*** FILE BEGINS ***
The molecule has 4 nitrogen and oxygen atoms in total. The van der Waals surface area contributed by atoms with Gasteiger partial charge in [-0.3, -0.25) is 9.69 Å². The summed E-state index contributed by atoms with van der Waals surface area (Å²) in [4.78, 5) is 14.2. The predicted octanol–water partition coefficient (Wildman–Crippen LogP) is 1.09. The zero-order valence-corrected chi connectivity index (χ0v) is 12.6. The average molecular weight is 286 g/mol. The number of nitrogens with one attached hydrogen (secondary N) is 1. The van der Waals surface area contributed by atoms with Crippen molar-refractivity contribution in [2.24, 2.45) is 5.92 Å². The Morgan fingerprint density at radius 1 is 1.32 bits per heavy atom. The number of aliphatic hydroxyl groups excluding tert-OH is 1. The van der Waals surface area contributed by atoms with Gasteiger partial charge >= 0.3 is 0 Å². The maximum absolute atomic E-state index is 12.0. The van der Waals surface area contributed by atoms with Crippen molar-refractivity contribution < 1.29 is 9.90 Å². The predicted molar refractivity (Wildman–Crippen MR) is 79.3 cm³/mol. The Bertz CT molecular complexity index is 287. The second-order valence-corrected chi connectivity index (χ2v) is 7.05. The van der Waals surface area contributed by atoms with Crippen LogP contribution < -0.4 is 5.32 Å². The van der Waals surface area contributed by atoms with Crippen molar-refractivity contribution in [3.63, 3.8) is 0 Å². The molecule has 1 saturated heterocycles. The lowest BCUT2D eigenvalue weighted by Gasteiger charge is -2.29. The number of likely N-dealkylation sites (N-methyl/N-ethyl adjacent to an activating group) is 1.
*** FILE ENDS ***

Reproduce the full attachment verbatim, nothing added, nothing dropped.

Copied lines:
The molecule has 4 nitrogen and oxygen atoms in total. The van der Waals surface area contributed by atoms with Gasteiger partial charge in [-0.3, -0.25) is 9.69 Å². The summed E-state index contributed by atoms with van der Waals surface area (Å²) in [4.78, 5) is 14.2. The predicted octanol–water partition coefficient (Wildman–Crippen LogP) is 1.09. The zero-order valence-corrected chi connectivity index (χ0v) is 12.6. The average molecular weight is 286 g/mol. The number of nitrogens with one attached hydrogen (secondary N) is 1. The van der Waals surface area contributed by atoms with Crippen molar-refractivity contribution in [2.24, 2.45) is 5.92 Å². The Morgan fingerprint density at radius 1 is 1.32 bits per heavy atom. The number of aliphatic hydroxyl groups excluding tert-OH is 1. The van der Waals surface area contributed by atoms with Gasteiger partial charge >= 0.3 is 0 Å². The maximum absolute atomic E-state index is 12.0. The van der Waals surface area contributed by atoms with Crippen molar-refractivity contribution < 1.29 is 9.90 Å². The predicted molar refractivity (Wildman–Crippen MR) is 79.3 cm³/mol. The Bertz CT molecular complexity index is 287. The second-order valence-corrected chi connectivity index (χ2v) is 7.05. The van der Waals surface area contributed by atoms with Crippen LogP contribution < -0.4 is 5.32 Å². The van der Waals surface area contributed by atoms with Crippen molar-refractivity contribution in [3.63, 3.8) is 0 Å². The molecule has 1 saturated heterocycles. The lowest BCUT2D eigenvalue weighted by Gasteiger charge is -2.29. The number of likely N-dealkylation sites (N-methyl/N-ethyl adjacent to an activating group) is 1.